LeBron james has a pre-game ritual of reaching into the chalk/talc basket near the scorer’s table, rubbing it on his hands, then throwing it into the air. It’s electrifying, and the crowd usually goes wild. It looks like this:
The track in the spot is ‘Candyman’ from Cornershop (they also scored a charting hit in 1997 with ‘Brimful of Asha‘) which I believe may have gotten a little remix from Lil’ Wayne. And that track is several years old, but a hip-hop masterpiece.
The song title, ‘Candyman’ is usually used to reference drug pushers.
Lil’ Wayne made his first few bucks by selling cocaine.
Lil’ Wayne is in the stands in the spot.
Lil’ Wayne also brushes the chalk off his feet – possibly an allusion to his rise from the streets to fame — and giving up on cocaine.
The chalk is also featured in a donut/coffee shop and a barber shop. The former representing the blue-collar everyman, and the latter is one of the primary meeting places in urban culture. It’s where all the issues of the day are discussed.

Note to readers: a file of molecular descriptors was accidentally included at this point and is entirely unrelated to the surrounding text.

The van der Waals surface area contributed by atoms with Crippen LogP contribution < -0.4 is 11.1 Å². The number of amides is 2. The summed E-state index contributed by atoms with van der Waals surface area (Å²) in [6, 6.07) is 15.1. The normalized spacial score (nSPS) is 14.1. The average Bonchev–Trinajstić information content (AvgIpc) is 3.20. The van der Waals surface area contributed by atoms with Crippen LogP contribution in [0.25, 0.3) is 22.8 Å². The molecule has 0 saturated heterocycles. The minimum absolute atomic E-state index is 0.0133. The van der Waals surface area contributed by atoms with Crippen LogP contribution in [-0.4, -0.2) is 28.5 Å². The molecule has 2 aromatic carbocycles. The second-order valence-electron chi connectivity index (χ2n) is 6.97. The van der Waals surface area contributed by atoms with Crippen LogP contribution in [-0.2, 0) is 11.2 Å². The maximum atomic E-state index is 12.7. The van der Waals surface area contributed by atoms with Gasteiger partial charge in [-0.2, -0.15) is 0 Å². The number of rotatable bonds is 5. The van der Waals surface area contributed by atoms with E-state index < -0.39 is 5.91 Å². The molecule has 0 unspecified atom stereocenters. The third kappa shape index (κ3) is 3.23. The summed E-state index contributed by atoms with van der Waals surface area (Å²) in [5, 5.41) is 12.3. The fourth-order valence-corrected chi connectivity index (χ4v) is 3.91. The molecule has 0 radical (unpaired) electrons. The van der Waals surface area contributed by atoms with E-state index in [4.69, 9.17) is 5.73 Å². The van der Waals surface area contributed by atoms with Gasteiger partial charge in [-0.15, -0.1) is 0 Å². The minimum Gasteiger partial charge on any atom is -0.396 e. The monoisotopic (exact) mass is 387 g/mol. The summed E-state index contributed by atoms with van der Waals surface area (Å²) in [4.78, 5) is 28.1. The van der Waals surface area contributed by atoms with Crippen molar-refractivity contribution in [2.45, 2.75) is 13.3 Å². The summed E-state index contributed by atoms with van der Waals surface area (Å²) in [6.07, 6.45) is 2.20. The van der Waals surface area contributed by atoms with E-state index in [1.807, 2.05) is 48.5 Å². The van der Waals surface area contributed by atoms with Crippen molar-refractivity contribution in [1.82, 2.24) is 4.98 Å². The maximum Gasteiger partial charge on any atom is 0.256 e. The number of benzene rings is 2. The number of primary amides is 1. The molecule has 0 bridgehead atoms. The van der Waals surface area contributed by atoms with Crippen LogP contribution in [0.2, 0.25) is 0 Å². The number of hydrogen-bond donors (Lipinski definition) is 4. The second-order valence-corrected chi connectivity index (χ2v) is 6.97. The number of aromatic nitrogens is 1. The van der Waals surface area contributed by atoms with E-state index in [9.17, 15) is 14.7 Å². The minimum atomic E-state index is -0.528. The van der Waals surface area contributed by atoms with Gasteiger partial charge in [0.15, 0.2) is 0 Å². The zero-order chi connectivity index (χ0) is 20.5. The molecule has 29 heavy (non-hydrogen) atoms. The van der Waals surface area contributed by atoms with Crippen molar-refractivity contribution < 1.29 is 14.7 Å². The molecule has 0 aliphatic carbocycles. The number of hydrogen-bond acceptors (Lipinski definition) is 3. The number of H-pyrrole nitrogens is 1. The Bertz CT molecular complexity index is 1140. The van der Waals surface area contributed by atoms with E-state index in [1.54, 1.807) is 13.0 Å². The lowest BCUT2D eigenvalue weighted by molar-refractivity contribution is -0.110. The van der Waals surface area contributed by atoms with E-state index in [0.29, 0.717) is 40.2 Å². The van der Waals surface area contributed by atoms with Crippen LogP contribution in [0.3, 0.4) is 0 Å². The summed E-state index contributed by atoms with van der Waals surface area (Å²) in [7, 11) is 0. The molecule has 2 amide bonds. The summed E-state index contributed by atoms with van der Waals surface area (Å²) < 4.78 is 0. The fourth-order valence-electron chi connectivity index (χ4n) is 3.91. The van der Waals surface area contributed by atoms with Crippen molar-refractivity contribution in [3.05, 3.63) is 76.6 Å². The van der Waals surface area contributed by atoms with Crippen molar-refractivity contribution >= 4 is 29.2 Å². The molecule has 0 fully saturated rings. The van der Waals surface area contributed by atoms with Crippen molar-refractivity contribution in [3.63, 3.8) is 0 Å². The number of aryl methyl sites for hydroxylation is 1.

This spot is phenomenal because it does the following:
1) It shows that Nike gets LeBron.
2) It shows that Nike gets basketball.
3) It shows that Nike gets the intersection of basketball, hip hop, and street culture.
4) It shows that Nike gets music.
5) And if you’re savvy enough to understand all the finer points of the spot, Nike understands you.
Sheer brilliance. Yes. TV spots can still be great at telling stories — but the web is a great place for continuing their discussion.
Another reason this spot is great? Director, Mark Romanek, director of some of the best music videos of our time (I highly recommend his DVD).
Here are the credits for the spot:
Title: The Chalk
Agency: Wieden+Kennedy, Portland
Creative Directors: Alberto Ponte, Tyler Whisnand, Jeff Williams
Copywriter: Caleb Jensen
Art Director: Taylor Twist
Executive Creative Directors: Mark Fitzloff, Susan Hoffman
Agency Producer: Erika Madison
Production Company: Anonymous Content, Los Angeles
Director: Mark Romanek
Executive Producer: Dave Morrison
Producer: Aris McGarry
Head of Production: Sue Ellen Clair
Director of Photography: Adam Kimmel
Editor: Robert Duffy
Post-Production: Spot Welders
Post Producer: Carolina Wallace
Assistant Editor: Patrick Murphree
Audio Post-Production: Lime
Mixer: Loren Silber
Colorist: Siggy Ferstl @ Riot
Effects: Digital Domain
VFX Supervisors: Brad Parker, Vernon Wilbert
VFX EP: Karen Anderson
VFX Producer: Melanie LaRue
Senior Flame Artists: Chris De Cristo, Andrew Eksner, Jonny Hicks, Pilon Lectez
Talent: LeBron James, Anderson Varejao, JJ Hickson, Daniel Gibson, Greg Oden, Brandon Roy, LaMarcus Aldridge, Lil Wayne, Jamie Nared